Cold War: Thatcher letter to Reagan (topics discussed during her visit) [declassified 1998]
|Document type:||thatcher record|
|Venue:||10 Downing Street|
|Source:||Reagan Library: Executive Secretariat NSC Head of State File|
|Editorial comments:||Despatched 1754 GMT 22 Feb 1985; declassified 13 Oct 1998.|
|Word count:||419 words|
|Themes:||Foreign policy (USA), Defence (arms control), Terrorism, Economy (general discussions), Monetary policy|
By SMF, NARA, Date 10/13/98
Following for President Reagan from the Prime Minister, Margaret Thatcher
I write to thank you most warmly for your hospitality during my visit to Washington amd for the honor which you and Nancy did us by coming to dine at the British Embassy. It was a most generous gesture which has been very well received in this country.
As always I found it very valuable to talk to you. It confirmed how similarly we see most current problems. I have noted in particular your intention to pursue the issues of improved co-operation against terrorism and a new GATT round at the Bonn Economic Summit in May. I shall ensure that we put our weight behind your efforts. As regards the Strategic Defense Initiative, I hope that I was able to explain to you clearly my preoccupation with the need not to weaken our efforts to consolidate support in Britain for the deployment of Cruise and for the modernization of Trident by giving the impression that a future without nuclear weapons is near at hand. We must continue to make the case for deterrence based on nuclear weapons for several years to come. [fo 1]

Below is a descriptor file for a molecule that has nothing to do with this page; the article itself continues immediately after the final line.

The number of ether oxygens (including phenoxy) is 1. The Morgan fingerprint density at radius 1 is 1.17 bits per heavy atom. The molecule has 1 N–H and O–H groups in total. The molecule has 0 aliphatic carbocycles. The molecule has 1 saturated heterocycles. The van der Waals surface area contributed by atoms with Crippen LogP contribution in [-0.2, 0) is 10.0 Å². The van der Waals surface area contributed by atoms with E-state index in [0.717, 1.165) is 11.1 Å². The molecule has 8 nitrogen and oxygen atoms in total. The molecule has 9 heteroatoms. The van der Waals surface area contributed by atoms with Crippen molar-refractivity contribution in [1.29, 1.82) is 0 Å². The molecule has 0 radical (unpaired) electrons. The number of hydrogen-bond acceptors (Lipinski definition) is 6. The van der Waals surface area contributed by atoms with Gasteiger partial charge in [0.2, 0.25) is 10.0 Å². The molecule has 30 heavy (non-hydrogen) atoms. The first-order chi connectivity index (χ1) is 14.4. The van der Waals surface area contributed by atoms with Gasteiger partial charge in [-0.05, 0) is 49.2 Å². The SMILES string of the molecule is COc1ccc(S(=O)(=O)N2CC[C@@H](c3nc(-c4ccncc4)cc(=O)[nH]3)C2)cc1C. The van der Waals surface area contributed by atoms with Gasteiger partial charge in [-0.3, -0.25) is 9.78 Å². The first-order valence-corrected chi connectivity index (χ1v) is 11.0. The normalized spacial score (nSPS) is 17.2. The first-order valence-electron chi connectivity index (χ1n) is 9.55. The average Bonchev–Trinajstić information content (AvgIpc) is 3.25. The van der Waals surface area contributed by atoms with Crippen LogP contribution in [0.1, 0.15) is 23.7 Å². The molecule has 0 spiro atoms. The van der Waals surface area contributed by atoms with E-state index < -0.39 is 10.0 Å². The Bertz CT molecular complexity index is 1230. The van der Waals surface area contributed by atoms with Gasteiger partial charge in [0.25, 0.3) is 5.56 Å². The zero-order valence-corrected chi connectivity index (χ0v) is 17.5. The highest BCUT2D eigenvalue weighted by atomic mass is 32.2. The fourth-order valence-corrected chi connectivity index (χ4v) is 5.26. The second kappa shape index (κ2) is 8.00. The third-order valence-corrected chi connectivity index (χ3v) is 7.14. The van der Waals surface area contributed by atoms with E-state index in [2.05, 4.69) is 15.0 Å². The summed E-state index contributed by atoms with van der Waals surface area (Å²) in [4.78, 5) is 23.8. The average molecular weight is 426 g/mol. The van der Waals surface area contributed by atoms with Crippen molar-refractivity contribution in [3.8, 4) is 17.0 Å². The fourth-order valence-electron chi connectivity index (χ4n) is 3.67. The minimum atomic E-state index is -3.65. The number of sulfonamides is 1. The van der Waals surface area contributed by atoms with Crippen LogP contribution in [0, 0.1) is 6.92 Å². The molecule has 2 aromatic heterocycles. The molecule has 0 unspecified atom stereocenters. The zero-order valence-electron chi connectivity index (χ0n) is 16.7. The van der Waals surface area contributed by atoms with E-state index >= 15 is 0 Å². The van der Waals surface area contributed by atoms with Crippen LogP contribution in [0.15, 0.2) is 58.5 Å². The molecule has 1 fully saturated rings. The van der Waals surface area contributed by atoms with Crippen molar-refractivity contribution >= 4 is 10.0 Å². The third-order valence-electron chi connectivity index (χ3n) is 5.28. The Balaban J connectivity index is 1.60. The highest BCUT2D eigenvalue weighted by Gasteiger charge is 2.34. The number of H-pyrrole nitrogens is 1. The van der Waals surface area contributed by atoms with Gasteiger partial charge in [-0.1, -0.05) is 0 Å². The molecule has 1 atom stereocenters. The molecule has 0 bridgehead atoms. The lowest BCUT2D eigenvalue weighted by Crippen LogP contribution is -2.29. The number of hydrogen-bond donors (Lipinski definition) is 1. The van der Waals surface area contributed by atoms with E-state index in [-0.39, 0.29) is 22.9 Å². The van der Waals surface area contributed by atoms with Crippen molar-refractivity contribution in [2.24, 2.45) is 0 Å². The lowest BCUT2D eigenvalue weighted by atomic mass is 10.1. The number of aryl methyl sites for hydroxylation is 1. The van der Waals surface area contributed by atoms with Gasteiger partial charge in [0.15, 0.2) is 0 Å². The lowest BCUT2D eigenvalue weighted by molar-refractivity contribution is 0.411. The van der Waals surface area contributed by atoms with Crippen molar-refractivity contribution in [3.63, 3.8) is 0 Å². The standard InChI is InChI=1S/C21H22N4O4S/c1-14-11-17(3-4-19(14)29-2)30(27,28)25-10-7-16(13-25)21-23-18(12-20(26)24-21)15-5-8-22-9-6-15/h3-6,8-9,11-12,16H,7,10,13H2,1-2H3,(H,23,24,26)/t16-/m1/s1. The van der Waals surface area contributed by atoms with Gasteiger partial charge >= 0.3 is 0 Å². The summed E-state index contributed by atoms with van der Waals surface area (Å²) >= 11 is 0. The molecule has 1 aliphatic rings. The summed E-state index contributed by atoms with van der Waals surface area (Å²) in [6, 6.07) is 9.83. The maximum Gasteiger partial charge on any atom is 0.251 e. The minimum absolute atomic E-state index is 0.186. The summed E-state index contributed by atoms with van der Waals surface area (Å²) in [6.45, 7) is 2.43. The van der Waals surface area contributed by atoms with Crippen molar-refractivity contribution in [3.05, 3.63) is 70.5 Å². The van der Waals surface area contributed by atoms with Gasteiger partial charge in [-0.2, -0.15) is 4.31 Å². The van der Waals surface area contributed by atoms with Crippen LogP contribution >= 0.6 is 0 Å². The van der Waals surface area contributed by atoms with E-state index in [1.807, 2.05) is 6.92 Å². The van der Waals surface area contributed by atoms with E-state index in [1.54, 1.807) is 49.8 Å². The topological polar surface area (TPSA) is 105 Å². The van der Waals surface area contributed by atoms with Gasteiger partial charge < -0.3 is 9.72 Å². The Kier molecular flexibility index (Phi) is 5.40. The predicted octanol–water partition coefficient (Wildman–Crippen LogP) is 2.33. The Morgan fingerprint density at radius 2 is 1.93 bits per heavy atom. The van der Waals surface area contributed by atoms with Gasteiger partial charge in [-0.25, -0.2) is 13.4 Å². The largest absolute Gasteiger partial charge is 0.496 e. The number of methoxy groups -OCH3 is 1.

On the dollar and other financial questions I had some very useful discussions with Jim Baker, George Shultz and others, as well as with Paul Volcker. I remain very concerned by the implications of the continuing surge of the dollar. A firm programme for the reduction of the budget deficit is the most important safeguard against financial instability and I wish you every success with your budget proposals to Congress.
I watched your press conference on television before leaving Washington. I enjoyed it enormously and admired the way you dealt with the questions. I was particularly interested in the point you made so forcefully that it is the American people who have created the new jobs, not the government. The chart about unemployment benefit which you gave me earlier in the day will be put to good use over here.
Denis joins me in sending warmest thanks to you and Nancy for making our visit so enjoyable and successful.